Do teenagers act like crazed loons simply because we expect them to behave badly, asks Jennifer Baker
Last week I watched yet another programme on television about indiscipline in schools. Such items have become weekly viewing. There are programmes about "brat camps"; about nannies called into homes to tame screaming, out-of-control offspring; about parents and their relationships with rude and foul-mouthed teenagers.
Then these monsters are sent into our schools for us to teach in groups of 30! And the amount of discipline that teachers are allowed to exert is, in reality, zilch. Detentions? Punishment exercises? It's a joke. The pupils have rights. The teachers have none.
Except now. The latest barmy government guideline on discipline gives senior teachers the right to search pupils who are suspected of carrying knives. What sane teacher would want to exercise that right?
A teacher in a city school told me recently that a former pupil had just been sent down for aggravated assault. Only the previous summer she was trying to get him to hand in homework. What she hadn't been told was that the youth had already been arrested for carrying a replica gun. It was felt that his class teachers did not need to have that information. The rights of the youth and confidentiality had to be observed.
Teachers, like hospital medical staff, are now in physical danger. Of course, in reality they always have been, from the occasional putative criminal or drug addict. But now they are also expected to carry out these searches and, should a weapon get through the net, teachers will be regarded as culpable. It's horrifying.
A school in which I recently did supply work was delighted because their school disco had gone off without incident "other than the usual drunks".
Ignoring the cheerful acceptance of teenage drunkenness and the fact that suspensions should be on the cards for such behaviour, I congratulated the colleagues for averting any problems.
I found out later that the disco had had four bouncers on the door, a couple of sniffer dogs inside and a paramedical team on hand in the car park! For a school disco. Ibiza Uncut springs to mind. Why have the disco at all?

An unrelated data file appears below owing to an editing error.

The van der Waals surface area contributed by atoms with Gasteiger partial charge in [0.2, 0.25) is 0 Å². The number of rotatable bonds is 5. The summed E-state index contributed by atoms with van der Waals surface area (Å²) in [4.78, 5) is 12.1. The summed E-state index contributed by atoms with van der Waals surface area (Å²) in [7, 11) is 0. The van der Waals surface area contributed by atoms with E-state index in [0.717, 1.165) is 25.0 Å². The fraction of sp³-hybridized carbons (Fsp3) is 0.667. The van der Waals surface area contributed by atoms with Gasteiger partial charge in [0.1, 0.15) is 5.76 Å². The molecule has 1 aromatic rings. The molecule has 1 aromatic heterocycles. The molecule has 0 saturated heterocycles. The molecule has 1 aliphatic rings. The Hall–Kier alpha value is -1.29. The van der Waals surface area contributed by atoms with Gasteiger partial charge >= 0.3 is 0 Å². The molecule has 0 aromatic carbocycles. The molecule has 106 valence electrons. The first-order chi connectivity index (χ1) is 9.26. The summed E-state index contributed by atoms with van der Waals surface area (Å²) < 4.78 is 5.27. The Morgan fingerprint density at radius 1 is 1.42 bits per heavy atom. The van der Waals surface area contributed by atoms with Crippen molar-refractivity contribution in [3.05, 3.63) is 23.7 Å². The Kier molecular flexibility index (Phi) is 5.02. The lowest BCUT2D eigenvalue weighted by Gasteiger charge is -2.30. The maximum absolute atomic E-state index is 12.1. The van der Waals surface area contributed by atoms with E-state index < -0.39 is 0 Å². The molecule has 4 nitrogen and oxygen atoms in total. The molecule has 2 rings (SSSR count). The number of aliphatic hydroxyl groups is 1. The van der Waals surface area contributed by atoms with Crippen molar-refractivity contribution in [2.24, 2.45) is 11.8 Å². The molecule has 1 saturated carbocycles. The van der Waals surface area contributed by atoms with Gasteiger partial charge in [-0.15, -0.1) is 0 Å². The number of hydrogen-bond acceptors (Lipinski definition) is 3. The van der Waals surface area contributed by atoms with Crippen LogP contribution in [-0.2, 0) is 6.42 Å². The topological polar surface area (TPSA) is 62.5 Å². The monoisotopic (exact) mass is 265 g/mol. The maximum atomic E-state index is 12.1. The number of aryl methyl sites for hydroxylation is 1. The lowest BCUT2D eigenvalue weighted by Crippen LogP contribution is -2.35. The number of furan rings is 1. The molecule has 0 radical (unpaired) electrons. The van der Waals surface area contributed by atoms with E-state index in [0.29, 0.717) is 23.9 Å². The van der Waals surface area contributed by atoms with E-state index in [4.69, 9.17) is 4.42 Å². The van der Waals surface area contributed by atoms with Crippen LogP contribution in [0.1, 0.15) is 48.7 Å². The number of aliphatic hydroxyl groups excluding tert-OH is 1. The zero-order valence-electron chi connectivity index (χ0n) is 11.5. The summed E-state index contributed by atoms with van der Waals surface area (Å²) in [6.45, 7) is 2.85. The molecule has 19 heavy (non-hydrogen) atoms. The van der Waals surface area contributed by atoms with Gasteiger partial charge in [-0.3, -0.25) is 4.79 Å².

As a result of the new "stop and search" policy, questions have being raised in the media about infringement of the rights of students. Not so many years ago students were searched regularly for cigarettes. In fact, these questions have nothing to do with the rights of students but more to do with fear of litigation. Should an innocent teenager object to being searched, the teacher could be sued or accused of sexual impropriety. This sort of thing is being reported more and more often in the press with most accusations later proven to be unfounded, but nonetheless leaving the teachers' careers and lives in tatters.
The thing is, all this nonsense turns me into someone I don't want to be. I find myself cheering the harassed mother in the supermarket who gives her moaning offspring a cuff; being delighted when a school demands standards of dress and sends girls home when they turn up in bikini tops; smiling when I see teachers insisting that children speak politely. Recently, I met one of my friend's sons. I hadn't seen him for a decade or so (he's now 35). He reminded me of a time when I had smacked him for some misdemeanour or other. My daughter (now 30) remembered a time when his mother had smacked her. I was horrified to hear myself say nostalgically, "Ah yes, those were the days when you got to hit each other's kids." I'm not turning into my mother - I'm turning into my grandmother!
Somewhere it has all gone wrong. At the school I went to in the 1960s the jobs of bouncers and drug detectors and paramedics were done by half a dozen nuns. And yes, there were drunks and be-drugged youths who tried to get into our dances - it was, after all, a girls' convent. The strange thing is that when the nuns told the intruders to go away, mostly, they went.
Why is it different now? What has changed? As an educator I refuse to believe that youth has gone to the dogs. People have said that for centuries.
Nevertheless something has changed. Could it be as simple as expectations? Could it be that somewhere along the line we began to accept that "teenagers" behave like crazed loons? And, like a self-fulfilling prophecy, they do.
Students do have rights. They have the right to be guided; to be searched; to be given responsibility; to be suspended for drunken behaviour; to have high standards demanded of them. I speak as a child of the Sixties. I set out on my teaching career with a great liberal ideology which I practised for many years. Perhaps my grandmother had it right after all.
Jennifer Baker is a freelance writer and part-time supply teacher. She was formerly head of faculty at a large Lancashire comprehensive